Vanderbilt Medical Center Seeking Volunteers for New HIV Vaccine

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by Bill Snyder
Contributor

Vanderbilt University Medical Center is recruiting healthy volunteers for the second phase of testing of a novel HIV vaccine regimen that also is being studied in AIDS-battered countries around the world.

The regimen consists of two vaccines containing synthetically modified genes from three subtypes of the AIDS-causing human immunodeficiency virus (HIV). These subtypes are responsible for about 85 percent of HIV infections worldwide.

"This is the first Phase II study of a vaccine candidate that is broadly relevant to the global AIDS pandemic," Gary Nabel, M.D., Ph.D., director of the federal Vaccine Research Center, said in a news release. A Phase II study is designed to test whether the vaccines are safe and well tolerated, and whether they cause an immune response.

Studies in primates suggest that these vaccines may not prevent HIV infection but may modify infection so that people do not develop AIDS and are much less likely to transmit the virus to others, said Peter F. Wright, M.D., director of the Division of Pediatric Infectious Diseases, who is leading the Vanderbilt study.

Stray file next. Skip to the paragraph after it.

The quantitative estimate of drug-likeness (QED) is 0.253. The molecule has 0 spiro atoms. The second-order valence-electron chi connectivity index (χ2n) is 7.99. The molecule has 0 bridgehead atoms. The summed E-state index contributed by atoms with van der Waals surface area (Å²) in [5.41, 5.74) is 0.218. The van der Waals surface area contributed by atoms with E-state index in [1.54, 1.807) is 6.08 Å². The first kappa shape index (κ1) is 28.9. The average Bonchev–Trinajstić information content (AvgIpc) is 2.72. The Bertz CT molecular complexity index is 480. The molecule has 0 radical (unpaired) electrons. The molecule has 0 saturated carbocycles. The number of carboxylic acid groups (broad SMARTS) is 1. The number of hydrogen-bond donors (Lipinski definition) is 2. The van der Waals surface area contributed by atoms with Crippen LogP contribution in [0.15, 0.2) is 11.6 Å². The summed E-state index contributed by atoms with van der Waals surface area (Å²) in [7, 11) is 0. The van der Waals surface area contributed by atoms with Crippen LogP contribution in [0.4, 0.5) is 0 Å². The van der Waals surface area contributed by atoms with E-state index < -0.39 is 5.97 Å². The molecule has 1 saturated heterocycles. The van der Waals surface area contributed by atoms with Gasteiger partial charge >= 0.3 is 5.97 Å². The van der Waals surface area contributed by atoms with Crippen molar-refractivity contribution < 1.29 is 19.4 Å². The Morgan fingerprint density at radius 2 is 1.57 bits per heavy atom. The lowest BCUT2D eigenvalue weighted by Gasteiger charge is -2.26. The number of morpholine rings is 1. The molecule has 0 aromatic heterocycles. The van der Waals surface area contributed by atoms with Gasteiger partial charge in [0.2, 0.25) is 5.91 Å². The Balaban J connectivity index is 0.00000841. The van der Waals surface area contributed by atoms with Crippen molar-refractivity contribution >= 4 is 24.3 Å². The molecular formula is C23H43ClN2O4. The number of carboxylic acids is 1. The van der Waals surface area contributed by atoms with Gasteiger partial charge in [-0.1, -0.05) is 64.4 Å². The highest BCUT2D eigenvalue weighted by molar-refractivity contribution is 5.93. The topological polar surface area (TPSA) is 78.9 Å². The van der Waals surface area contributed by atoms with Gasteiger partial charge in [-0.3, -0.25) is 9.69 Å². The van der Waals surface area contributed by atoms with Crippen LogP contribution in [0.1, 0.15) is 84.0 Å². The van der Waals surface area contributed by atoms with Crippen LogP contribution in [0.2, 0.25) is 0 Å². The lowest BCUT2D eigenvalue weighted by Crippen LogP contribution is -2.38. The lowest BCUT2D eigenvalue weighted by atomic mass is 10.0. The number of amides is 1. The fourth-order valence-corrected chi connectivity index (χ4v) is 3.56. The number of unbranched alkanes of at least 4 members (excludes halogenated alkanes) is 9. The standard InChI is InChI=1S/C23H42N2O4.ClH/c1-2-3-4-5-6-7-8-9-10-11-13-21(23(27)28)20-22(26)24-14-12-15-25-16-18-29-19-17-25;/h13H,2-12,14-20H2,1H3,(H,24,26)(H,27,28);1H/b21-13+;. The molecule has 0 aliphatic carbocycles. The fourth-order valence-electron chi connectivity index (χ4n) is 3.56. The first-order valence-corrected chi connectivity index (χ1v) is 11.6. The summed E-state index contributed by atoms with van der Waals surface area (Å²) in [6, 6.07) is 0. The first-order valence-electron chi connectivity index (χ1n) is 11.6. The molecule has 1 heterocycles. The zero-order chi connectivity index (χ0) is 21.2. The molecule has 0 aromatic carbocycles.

The Vanderbilt researchers are seeking 26 healthy adults between the ages of 18 and 50 who are not infected with HIV. Women who are pregnant, breastfeeding or planning to become pregnant are not eligible for the study.

Participants will be divided into two groups. One group will receive four injections of the two vaccines over six months. The other, which will serve as a control group, will receive injections of placebo (sterile salt water). Study participants will be followed for six months after the last injection.

The vaccinations cannot cause HIV infection, because they are made from gene fragments, not live virus or HIV-infected cells.

In previous studies, some subjects reported mild to moderate symptoms after the injections, including pain at the injection site, fatigue, headache and superficial skin lesions, but in most cases these symptoms were short-lived.

The vaccines were developed by scientists at the Dale and Betty Bumpers Vaccine Research Center, part of the National Institute of Allergy and Infectious Diseases in Bethesda, Md. They will be tested in about 480 people from three African nations, Brazil, Haiti and Jamaica, as well as six U.S. medical centers.

For more information or to volunteer for the study, contact Joshua Barnes in the Vanderbilt HIV Vaccine Program at (615)-322-HOPE (4673) or joshua.barnes@vanderbilt.edu.